Influence of Age and Comorbidity on Colorectal Cancer Screening in the Elderly
Published in: American Journal of Preventive Medicine, v. 51, no. 3, Sep. 2016, p. e67-e75
Posted on RAND.org on September 13, 2016
INTRODUCTION: Expert recommendations differ for colorectal cancer screening in the elderly. Recent studies suggest that healthy adults aged >75 years may benefit from screening. This study examined screening use and follow-up, and how they varied by health status within age strata, among a large cohort of elderly individuals in community settings. METHODS: A population-based, longitudinal cohort study was conducted among health plan members aged 65-89 years enrolled during 2011-2012 in three integrated healthcare systems participating in the Population-Based Research Optimizing Screening through Personalized Regimens consortium. Comorbidity measurements used the Charlson index. Analyses, conducted in 2015, comprised descriptive statistics and multivariable modeling that estimated age by comorbidity-specific percentages of patients for two outcomes: colorectal cancer screening uptake and follow-up of abnormal fecal blood tests. RESULTS: Among 846,267 patients, 72% were up-to-date with colorectal cancer screening. Of patients with a positive fecal blood test, 65% received follow-up colonoscopy within 3 months. Likelihood of being up-to-date and receiving timely follow-up was significantly lower for patients aged ≥76 years than their younger counterparts (p<0.001). Comorbidity was less influential than age and more strongly related to timely follow-up than being up-to-date. In all age groups, considerable numbers of patients with no/low comorbidity were not up-to-date or did not receive timely follow-up. CONCLUSIONS: In three integrated healthcare systems, many older, relatively healthy patients were not screening up-to-date, and some relatively young, healthy patients did not receive timely follow-up. Findings suggest a need for re-evaluating age-based screening guidelines and improving screening completion among the elderly.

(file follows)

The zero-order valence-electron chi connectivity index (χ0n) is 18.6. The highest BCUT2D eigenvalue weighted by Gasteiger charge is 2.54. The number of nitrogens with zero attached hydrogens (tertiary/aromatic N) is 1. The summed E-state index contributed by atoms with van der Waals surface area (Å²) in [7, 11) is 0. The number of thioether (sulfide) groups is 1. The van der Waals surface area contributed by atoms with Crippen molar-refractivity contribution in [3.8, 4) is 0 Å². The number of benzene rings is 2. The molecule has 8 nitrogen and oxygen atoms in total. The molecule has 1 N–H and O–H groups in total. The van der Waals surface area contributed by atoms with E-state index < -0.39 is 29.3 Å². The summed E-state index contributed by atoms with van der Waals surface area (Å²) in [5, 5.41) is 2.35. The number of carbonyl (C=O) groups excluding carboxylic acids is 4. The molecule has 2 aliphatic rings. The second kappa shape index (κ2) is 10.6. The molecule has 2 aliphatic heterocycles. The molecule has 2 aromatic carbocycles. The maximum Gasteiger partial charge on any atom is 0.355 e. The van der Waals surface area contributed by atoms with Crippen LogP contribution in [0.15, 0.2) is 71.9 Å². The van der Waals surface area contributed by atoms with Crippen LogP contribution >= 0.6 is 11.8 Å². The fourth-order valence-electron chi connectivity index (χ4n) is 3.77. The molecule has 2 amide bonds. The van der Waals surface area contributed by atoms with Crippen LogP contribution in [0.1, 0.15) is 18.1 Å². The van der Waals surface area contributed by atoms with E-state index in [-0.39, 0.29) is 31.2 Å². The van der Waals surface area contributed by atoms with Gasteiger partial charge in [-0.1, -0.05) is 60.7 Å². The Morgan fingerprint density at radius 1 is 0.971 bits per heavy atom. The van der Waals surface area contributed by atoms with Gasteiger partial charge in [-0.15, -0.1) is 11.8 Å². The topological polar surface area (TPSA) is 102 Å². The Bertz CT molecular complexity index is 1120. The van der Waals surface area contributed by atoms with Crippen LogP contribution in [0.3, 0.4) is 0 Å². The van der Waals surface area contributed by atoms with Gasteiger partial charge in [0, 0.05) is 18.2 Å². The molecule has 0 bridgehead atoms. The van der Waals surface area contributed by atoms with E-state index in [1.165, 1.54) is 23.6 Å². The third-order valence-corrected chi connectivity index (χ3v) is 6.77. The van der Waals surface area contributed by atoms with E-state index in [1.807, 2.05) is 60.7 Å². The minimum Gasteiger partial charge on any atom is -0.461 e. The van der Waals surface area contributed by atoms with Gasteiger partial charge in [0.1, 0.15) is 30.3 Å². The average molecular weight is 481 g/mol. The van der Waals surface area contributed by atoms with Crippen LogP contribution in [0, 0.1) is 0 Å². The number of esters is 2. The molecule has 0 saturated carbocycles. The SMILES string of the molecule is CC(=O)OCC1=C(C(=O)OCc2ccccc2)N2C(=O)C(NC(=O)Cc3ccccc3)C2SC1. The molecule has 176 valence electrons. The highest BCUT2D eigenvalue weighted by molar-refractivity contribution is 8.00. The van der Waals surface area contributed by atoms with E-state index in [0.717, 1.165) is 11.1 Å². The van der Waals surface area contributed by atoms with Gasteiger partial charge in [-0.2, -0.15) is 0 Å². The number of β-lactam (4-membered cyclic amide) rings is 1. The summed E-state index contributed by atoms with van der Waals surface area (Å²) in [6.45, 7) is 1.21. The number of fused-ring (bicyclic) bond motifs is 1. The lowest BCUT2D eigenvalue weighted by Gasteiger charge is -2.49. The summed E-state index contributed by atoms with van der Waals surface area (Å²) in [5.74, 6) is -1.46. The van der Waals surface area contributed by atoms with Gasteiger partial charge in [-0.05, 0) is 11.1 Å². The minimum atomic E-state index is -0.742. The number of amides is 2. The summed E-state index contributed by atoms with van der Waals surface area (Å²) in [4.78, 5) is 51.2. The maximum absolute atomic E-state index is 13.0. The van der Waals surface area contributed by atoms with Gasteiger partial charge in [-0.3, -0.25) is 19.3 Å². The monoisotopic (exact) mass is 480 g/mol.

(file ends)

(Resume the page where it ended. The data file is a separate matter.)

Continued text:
This report is part of the RAND Corporation External publication series. Many RAND studies are published in peer-reviewed scholarly journals, as chapters in commercial books, or as documents published by other organizations.
The RAND Corporation is a nonprofit institution that helps improve policy and decisionmaking through research and analysis. RAND's publications do not necessarily reflect the opinions of its research clients and sponsors.